Thank goodness QueBa, the Lusitano stallion whose extraordinary love for public performance and loudly adoring women with treats dragged me into the world of CDI Grand Prix and exhibition riding, helped me move past this phase, because it was not helping me ride well. It was making me crazy and too anxious to look anywhere but in the mirror, rather than trusting my feel and our relationship. Of course competition is about trying to do your best in public, assessing where you are in comparison to the standards of the test and other pairs, but it is also a test meant just for you and your horse—who are you to each other when the pressure is on? Can you create a bubble where your conversation with each other is louder than the din? There is no way to know that at home, and for me, it is an important thing to know. I am grateful to QueBa for more things than I can possibly say—he will always be the horse who made all things possible—but perhaps the greatest gift he gave me was that showing is actually fun and an integral part of the training process. We were the most tuned in to each other in the biggest venues, his heart beat with mine in a lot of fancy rectangles, and I will always remember coming out of our silence to screaming applause after our Grand Prix freestyle at the U.S. Dressage Finals in the Alltech Arena in Kentucky.
The dragon and I have achieved this silence a few times, and it is always magical. We have it within us to be in the center arena of the circus, poised on a wire hundreds of feet above the ground, looking only at each other and moving within the beat of our hearts.
When British cardiologist and researcher William Harvey wrote De Motu Cordis in 1628, the treatise that, for the first time detailed the way the chambers of the heart work to pump blood throughout the body and team up with the lungs to reoxygenate it, he was just pleased to have beaten everyone else to the finish line in solving one of the greatest physiological puzzles in the history of medicine. But I think of his magnum opus as a description of any perfect system, complete with the many things that go wrong. I see its title page in the moments after the judge’s bell rings, when I pick up the collected canter, pat the dragon on the neck and tell her “Let’s make them cry,” and find the silence between our heart beats.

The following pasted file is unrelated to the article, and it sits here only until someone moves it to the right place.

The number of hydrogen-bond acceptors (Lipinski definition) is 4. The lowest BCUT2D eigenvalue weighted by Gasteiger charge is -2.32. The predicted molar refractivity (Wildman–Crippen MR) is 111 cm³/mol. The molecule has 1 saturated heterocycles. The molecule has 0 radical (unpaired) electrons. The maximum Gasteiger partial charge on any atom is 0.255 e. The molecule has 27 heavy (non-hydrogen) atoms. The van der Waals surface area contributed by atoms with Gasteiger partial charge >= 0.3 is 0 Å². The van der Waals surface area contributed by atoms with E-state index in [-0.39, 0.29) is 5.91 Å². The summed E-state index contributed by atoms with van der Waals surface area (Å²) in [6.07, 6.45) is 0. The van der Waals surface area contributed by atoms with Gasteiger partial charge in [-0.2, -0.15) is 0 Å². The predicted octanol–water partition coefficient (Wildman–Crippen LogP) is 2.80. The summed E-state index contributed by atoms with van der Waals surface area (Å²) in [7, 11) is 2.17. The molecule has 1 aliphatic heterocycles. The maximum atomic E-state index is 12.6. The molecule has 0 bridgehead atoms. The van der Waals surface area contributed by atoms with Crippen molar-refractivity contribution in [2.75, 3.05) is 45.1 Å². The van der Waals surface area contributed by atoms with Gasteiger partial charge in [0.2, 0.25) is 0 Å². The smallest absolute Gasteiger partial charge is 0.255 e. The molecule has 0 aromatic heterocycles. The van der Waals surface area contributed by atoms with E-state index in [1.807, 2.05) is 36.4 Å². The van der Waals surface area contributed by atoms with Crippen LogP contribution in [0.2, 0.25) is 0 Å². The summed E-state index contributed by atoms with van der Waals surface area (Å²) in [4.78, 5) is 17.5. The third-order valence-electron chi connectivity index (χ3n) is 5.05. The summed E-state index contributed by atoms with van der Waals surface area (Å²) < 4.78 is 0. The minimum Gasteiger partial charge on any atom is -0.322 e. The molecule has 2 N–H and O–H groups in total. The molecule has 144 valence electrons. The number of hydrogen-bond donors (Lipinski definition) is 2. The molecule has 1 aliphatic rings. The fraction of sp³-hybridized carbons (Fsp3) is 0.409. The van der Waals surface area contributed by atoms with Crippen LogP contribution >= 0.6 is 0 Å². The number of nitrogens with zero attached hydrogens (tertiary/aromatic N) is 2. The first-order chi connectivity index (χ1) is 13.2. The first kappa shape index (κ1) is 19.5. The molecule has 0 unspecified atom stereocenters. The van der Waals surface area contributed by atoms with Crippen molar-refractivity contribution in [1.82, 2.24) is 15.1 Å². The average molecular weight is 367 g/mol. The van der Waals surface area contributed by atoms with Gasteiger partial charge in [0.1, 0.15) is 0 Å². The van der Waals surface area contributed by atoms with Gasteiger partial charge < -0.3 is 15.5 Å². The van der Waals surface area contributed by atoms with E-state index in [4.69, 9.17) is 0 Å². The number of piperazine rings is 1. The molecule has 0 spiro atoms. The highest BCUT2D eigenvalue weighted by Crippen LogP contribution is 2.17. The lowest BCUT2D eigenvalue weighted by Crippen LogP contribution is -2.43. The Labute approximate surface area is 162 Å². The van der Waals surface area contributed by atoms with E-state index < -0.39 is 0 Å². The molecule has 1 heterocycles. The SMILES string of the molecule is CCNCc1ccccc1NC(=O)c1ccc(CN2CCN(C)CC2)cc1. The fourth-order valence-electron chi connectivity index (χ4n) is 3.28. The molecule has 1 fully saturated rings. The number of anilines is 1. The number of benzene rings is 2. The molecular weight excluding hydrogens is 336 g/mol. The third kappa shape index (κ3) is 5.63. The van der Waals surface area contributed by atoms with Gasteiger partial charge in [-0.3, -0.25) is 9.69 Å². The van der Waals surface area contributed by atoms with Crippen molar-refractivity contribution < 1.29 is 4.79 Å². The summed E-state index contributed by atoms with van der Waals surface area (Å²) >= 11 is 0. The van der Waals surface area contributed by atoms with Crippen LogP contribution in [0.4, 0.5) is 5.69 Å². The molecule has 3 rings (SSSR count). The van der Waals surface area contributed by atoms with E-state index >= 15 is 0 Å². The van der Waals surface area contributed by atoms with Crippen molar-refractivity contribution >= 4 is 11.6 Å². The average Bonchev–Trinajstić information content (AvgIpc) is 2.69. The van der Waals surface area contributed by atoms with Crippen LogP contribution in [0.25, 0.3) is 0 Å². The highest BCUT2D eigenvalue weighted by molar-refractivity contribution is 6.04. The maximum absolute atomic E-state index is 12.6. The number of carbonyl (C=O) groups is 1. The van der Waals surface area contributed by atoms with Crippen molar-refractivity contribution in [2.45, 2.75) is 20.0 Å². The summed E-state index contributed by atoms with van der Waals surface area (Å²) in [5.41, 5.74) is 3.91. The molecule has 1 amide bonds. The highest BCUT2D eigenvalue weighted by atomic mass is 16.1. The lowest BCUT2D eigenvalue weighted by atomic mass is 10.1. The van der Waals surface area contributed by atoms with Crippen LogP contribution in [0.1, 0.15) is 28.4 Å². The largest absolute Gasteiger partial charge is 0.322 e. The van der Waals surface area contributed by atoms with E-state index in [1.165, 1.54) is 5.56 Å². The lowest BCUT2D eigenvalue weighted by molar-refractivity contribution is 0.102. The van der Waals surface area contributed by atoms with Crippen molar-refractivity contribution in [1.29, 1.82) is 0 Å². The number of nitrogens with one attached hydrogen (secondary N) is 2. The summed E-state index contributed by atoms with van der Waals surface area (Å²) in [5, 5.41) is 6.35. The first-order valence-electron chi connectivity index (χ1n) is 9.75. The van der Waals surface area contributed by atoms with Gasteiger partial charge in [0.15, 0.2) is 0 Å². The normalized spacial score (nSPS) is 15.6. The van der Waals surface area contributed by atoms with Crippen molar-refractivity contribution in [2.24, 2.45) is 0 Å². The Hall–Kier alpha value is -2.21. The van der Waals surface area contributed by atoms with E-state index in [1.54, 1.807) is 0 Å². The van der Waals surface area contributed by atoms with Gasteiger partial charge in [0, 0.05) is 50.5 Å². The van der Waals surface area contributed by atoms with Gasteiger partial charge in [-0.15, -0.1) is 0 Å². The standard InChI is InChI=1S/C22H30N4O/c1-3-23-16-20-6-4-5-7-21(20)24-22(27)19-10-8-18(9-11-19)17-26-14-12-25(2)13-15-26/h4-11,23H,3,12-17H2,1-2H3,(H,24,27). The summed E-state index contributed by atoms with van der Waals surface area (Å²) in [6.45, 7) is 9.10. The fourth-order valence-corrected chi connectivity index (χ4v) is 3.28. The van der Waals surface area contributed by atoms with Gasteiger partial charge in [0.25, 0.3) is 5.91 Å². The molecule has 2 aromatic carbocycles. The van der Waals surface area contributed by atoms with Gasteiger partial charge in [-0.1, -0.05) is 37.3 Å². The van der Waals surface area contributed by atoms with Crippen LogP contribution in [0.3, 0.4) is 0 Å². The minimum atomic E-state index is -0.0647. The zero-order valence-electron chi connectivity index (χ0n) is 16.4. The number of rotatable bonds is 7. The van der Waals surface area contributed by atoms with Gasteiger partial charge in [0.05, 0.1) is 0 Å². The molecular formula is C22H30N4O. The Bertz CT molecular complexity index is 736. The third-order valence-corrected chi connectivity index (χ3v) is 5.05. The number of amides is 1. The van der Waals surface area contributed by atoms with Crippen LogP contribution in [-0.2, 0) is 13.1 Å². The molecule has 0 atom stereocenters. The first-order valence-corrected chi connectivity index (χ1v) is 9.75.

The dragon’s heart weighs around eight pounds, mine merely one, but when an electrical impulse causes our ventricles to contract and deoxygenated blood is pushed out to the pulmonary artery to go from blue to red, we are one heart, one creature, heading to X. Many things happen after that in every dressage test, and some of them will go wrong, just as many things can go wrong in a cardiac cycle. It is truly miraculous that more things do not go wrong in every heart every day: If one valve fails to completely seal and allows blood to flow backward from the ventricle to the atrium, this results in an insufficient amount of blood being sent to the lungs. You will turn blue and eventually collapse due to lack of oxygenated blood to power your body. In the dressage arena, when the horse bleeds behind your leg, that is the equivalent of the valve failing. One movement gets behind the leg, power from back to front decreases, frame collapses, disaster.
The magic of the competition arena is keeping the heart beats moving. Over time, this becomes second nature. But with a new partner whose heart can be prone to pre-ventricular contractions, I am the pacemaker and I sometimes fail. We collapse. But one day, we will be one creature, one heart, and emerge from our silence to hear the applause.
Allison Kavey is a dressage rider and trainer who most enjoys “interesting” horses and bringing babies along from breaking through FEI. She is based at Rivendell Dressage in Millbrook, New York. She is also a regular participant in the quadrilles featured in the Challenge of the Americas, in which dressage flirts with circus to raise funds for breast cancer research, in Wellington, Florida. She is a historian of science and associate professor at CUNY John Jay College and CUNY Graduate Center.